I am fortunate to be starting a three-year, charity-funded fellowship in neuroimmunology at the University of Oxford, UK. My first postdoctoral position was in Denmark and was for only a year. From there, I moved to Oxford to an 18-month contract and took over from a colleague who had left prematurely.
Since 2017, my supervisor has extended my contract, sometimes by as little as six months, using small, incremental pots of funding as and when we could find them. I was lucky to be funded at all. Statistics show that this kind of patchwork career path might not necessarily help when it comes to building a long-term future in academia. I was lucky to get my fellowship, but others won’t be as lucky as I’ve been.
I can’t help but feel that for early-career academics like me, some skills — beyond the acquisition of money — are currently not being acknowledged or supported, such as the ability to juggle teaching, grant applications, writing papers and the work of actually doing research. This is not to mention the activities that are now required for many grants, such as public engagement and outreach, or indeed those that are not even acknowledged but are assumed to be part of the job description, such as reviewing papers and grants and organizing conferences. These requirements are all there to judge one thing: our capacity to succeed in academia.
Despite the inclusion of more requirements to win a grant, I still feel that the way in which success in academia is measured does not work. For instance, a poll of 317 early-career researchers found that those seeking a faculty position who were first authors of a paper in Cell, Nature or Science received offers on 11% of their applications. For people who had no papers in those journals, the success rate per application was 2%. So to land a faculty position, I probably need a publication in one of those ‘big three’ academic journals. But is that achievable for a researcher in a small laboratory on a short-term contract with other academic commitments? The shift in the amount of data ‘required’ for one of these papers — with panels per figure (graphs, images and so on) up by about 70% between 1993 and 2013, a trend that I suspect has continued — makes it all the more difficult. In addition to this, time to publication is on the rise: the average length of review at Nature, for example, is now around 150 days, compared with 85 in 2000.
Here’s a hypothetical example: imagine a scientist who was in the ‘made the tea’ middle position on a few publications in big-three journals. The ‘biggest’ paper is in a journal with an impact factor of more than 35, but a year earlier, that scientist had a paper published in a journal with an impact factor of just below 7. The big paper has been cited fewer than 40 times, and the smaller one has been cited more than 100 times. So which is more successful? And when early-career researchers like me are being assessed for funding or a more senior position, why does having a publication in one of these big-three journals matter so much more than all the other papers on our CVs?
My modest publication record has been almost entirely based on pilot money. A single £5,000 (US$6,300) grant had to cover everything: both science and publication costs. I maintained this publication record by collaborating and innovating; by building a network and being creative with my experiments; and by being strategic with my thinking and narrowing my research questions. These financial and temporal restrictions are difficult to convey on a CV and don’t show up in a paint-by-numbers approach: most potential employers will see the relatively modest funding I’ve received, not how efficiently I’ve spent it. Collaborative networks built from scratch don’t show up. Nor does the begging, borrowing, stealing and pulling in favours that I did to get the work done. And, even if you’re given an interview for a position or a fellowship, how do you convey to the panel what you’ve achieved without bluntly saying, “Look what I did with £5k. Imagine what I could do if you gave me £500k.”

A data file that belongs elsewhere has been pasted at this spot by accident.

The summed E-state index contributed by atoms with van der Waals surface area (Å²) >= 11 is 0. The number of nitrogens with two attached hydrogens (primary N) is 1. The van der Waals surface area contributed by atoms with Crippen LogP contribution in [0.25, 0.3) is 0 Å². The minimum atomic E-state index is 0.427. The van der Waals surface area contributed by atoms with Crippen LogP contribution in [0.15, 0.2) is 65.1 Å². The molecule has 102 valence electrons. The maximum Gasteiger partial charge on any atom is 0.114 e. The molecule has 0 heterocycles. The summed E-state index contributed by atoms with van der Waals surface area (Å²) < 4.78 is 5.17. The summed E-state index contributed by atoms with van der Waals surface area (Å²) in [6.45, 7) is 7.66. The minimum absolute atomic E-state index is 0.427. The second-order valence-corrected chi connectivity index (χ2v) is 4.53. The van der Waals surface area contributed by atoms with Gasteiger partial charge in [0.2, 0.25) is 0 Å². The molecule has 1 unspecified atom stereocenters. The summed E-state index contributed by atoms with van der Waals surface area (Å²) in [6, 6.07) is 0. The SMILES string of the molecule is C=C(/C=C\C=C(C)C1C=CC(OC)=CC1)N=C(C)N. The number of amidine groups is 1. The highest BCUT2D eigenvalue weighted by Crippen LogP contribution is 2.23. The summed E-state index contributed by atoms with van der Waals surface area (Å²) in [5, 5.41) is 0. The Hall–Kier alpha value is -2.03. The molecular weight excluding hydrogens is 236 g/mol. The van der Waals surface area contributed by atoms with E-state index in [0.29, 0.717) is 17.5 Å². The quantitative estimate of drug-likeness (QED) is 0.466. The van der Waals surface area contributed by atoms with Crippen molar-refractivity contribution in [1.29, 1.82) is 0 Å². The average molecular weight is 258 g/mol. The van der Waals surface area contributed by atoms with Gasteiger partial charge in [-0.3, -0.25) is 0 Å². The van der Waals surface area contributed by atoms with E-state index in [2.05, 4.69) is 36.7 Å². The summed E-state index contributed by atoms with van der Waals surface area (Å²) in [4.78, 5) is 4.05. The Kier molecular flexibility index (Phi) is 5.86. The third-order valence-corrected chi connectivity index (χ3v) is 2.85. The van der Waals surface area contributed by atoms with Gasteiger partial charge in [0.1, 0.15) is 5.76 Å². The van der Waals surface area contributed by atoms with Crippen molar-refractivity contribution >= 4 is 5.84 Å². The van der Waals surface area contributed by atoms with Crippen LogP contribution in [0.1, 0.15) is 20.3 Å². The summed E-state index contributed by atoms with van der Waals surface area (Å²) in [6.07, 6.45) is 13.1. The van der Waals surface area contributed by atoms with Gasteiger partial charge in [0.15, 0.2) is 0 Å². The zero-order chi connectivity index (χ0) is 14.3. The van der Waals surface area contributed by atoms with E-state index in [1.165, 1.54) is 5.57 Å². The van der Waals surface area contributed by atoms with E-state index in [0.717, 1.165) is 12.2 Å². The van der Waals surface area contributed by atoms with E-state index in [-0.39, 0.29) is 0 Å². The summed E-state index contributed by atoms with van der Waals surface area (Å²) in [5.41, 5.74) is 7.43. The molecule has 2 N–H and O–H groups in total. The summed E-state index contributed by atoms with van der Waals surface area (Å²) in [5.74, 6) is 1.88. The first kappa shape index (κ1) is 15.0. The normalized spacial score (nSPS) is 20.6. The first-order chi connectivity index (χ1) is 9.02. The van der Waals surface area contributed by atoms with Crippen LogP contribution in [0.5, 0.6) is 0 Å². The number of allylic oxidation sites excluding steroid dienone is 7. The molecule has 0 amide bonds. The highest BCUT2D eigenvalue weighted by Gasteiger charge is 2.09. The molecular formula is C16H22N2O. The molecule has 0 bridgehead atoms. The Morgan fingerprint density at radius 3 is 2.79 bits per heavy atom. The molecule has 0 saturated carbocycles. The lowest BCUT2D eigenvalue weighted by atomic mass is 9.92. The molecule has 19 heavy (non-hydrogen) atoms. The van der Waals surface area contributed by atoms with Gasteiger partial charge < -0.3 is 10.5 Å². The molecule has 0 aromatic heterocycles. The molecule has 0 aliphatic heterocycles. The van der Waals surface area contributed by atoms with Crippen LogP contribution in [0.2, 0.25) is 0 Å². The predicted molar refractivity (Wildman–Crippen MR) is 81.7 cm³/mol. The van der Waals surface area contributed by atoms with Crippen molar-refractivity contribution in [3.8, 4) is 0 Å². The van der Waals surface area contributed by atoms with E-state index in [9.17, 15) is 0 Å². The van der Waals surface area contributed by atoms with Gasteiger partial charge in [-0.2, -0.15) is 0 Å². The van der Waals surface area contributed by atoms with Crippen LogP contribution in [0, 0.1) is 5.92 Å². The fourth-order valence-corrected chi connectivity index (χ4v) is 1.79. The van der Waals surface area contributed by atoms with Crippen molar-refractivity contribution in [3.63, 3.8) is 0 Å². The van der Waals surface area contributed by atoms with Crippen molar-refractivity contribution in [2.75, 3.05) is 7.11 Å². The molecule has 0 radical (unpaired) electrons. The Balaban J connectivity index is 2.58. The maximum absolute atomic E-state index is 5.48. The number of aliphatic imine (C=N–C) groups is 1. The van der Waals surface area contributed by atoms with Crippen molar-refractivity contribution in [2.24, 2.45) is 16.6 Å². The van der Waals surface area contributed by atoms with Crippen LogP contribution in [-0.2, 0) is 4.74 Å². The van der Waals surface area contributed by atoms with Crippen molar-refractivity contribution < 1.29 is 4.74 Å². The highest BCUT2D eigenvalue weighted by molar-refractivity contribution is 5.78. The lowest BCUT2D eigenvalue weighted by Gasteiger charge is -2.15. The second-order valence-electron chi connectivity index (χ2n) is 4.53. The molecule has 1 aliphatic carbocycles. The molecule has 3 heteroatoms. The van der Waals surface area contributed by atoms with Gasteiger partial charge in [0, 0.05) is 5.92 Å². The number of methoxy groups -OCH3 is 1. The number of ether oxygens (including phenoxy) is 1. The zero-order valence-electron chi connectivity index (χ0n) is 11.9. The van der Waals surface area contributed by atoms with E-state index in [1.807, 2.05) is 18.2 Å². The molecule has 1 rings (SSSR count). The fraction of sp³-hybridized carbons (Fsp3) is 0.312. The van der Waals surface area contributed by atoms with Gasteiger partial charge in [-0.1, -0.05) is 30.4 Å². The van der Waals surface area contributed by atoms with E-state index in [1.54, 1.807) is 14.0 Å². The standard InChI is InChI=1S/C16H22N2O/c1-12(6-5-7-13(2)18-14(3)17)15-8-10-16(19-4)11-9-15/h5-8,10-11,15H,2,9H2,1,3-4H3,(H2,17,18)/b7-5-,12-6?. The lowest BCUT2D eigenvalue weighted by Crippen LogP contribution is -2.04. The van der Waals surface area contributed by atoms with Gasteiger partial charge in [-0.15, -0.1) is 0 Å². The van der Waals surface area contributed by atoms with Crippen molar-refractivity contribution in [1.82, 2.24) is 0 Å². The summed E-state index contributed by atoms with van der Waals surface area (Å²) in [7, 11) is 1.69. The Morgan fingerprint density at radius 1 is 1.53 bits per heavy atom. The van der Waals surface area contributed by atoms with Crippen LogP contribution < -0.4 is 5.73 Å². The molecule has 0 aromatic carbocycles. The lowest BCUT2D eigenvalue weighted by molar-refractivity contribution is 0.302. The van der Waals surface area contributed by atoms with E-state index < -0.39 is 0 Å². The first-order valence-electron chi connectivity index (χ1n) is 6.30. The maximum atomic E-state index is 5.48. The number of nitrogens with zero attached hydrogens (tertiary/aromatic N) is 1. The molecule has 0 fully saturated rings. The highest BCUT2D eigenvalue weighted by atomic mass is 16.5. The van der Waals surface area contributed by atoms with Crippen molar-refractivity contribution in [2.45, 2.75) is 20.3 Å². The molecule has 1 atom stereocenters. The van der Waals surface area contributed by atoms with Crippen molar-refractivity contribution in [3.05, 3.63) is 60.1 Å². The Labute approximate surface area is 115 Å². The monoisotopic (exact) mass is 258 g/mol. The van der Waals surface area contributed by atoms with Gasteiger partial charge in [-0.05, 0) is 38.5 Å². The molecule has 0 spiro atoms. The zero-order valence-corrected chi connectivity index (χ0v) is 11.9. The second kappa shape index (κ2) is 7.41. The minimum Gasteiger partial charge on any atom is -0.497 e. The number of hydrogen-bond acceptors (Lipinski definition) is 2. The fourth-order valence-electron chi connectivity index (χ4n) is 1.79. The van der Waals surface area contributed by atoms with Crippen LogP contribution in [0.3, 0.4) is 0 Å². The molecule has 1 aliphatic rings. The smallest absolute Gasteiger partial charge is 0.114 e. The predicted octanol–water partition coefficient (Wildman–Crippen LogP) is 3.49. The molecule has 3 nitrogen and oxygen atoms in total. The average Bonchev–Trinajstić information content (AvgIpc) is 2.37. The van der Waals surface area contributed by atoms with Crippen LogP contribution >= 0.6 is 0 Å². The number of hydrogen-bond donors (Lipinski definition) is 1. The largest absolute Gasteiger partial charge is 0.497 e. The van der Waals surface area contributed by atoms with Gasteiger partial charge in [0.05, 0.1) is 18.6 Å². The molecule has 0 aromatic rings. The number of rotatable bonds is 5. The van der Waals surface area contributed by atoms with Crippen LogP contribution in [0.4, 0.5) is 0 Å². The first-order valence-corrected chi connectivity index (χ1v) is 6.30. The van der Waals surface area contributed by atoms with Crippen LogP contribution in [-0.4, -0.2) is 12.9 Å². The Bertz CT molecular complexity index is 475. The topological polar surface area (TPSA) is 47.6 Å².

It feels a little like the same issue that many people face when looking for their first job: if every job requires at least a year’s experience, how do you get the experience in the first place? If I had large million-pound grants, I could afford postdocs to generate the volume of work now required for papers in the big-three journals and for applications. If I had large million-pound grants, I could afford to outsource expensive experiments, rather than doing them in a held-together-by-tape-and-prayers kind of way. I would have enough staff to physically do my science, which would give me the time to network, to engage with the public, to teach and to write applications. If I had large million-pound grants, it would be so much easier for me to get large million-pound grants. It seems that the only way to be successful in science is to already have been successful: to me, it’s still not clear how we judge that success.
Over the recent pandemic-related freeze of lab work, during which access to labs has been limited and conferences have become virtual, I have bizarrely become slightly more hopeful. Researchers banned from their wet-lab spaces have had the time to think and take stock of their progress. I have had more meetings with potential collaborators than before, been more enthusiastic about the potential for my research than before and hold more hope that, by working together, we might be able to achieve something great.
I want to do good science, work hard and do something good for the world. I hope academia gives me the time I need to achieve what it’s asking me for — but to do that, does it need to reconsider what it considers to be successful?
This is an article from the Nature Careers Community, a place for Nature readers to share their professional experiences and advice. Guest posts are encouraged.